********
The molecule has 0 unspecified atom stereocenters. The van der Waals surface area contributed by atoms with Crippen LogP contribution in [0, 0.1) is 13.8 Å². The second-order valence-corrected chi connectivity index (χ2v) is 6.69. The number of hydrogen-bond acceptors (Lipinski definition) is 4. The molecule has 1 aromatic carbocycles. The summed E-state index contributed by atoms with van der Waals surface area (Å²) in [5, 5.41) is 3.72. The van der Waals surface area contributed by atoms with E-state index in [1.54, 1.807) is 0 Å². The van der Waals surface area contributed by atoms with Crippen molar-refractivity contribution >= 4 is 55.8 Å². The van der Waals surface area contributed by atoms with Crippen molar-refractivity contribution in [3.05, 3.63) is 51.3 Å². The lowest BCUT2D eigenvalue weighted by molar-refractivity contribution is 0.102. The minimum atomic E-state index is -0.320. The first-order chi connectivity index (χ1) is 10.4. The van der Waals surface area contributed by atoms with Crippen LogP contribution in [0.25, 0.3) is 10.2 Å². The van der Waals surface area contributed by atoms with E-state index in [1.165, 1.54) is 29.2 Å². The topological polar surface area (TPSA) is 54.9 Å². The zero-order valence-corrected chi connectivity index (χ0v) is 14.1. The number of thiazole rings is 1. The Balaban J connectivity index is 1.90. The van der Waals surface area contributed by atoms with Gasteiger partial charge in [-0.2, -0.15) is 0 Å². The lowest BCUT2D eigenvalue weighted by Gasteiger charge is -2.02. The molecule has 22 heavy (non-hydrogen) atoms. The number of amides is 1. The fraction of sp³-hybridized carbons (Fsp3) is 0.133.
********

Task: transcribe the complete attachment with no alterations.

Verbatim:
The molecule has 0 unspecified atom stereocenters. The van der Waals surface area contributed by atoms with Crippen LogP contribution in [0, 0.1) is 13.8 Å². The second-order valence-corrected chi connectivity index (χ2v) is 6.69. The number of hydrogen-bond acceptors (Lipinski definition) is 4. The molecule has 1 aromatic carbocycles. The summed E-state index contributed by atoms with van der Waals surface area (Å²) in [5, 5.41) is 3.72. The van der Waals surface area contributed by atoms with E-state index in [1.54, 1.807) is 0 Å². The van der Waals surface area contributed by atoms with Crippen molar-refractivity contribution >= 4 is 55.8 Å². The van der Waals surface area contributed by atoms with Crippen molar-refractivity contribution in [3.05, 3.63) is 51.3 Å². The lowest BCUT2D eigenvalue weighted by molar-refractivity contribution is 0.102. The minimum atomic E-state index is -0.320. The first-order chi connectivity index (χ1) is 10.4. The van der Waals surface area contributed by atoms with Crippen LogP contribution in [0.25, 0.3) is 10.2 Å². The van der Waals surface area contributed by atoms with E-state index in [1.165, 1.54) is 29.2 Å². The topological polar surface area (TPSA) is 54.9 Å². The zero-order valence-corrected chi connectivity index (χ0v) is 14.1. The number of thiazole rings is 1. The Balaban J connectivity index is 1.90. The van der Waals surface area contributed by atoms with Gasteiger partial charge in [-0.2, -0.15) is 0 Å². The lowest BCUT2D eigenvalue weighted by Gasteiger charge is -2.02. The molecule has 22 heavy (non-hydrogen) atoms. The number of amides is 1. The fraction of sp³-hybridized carbons (Fsp3) is 0.133.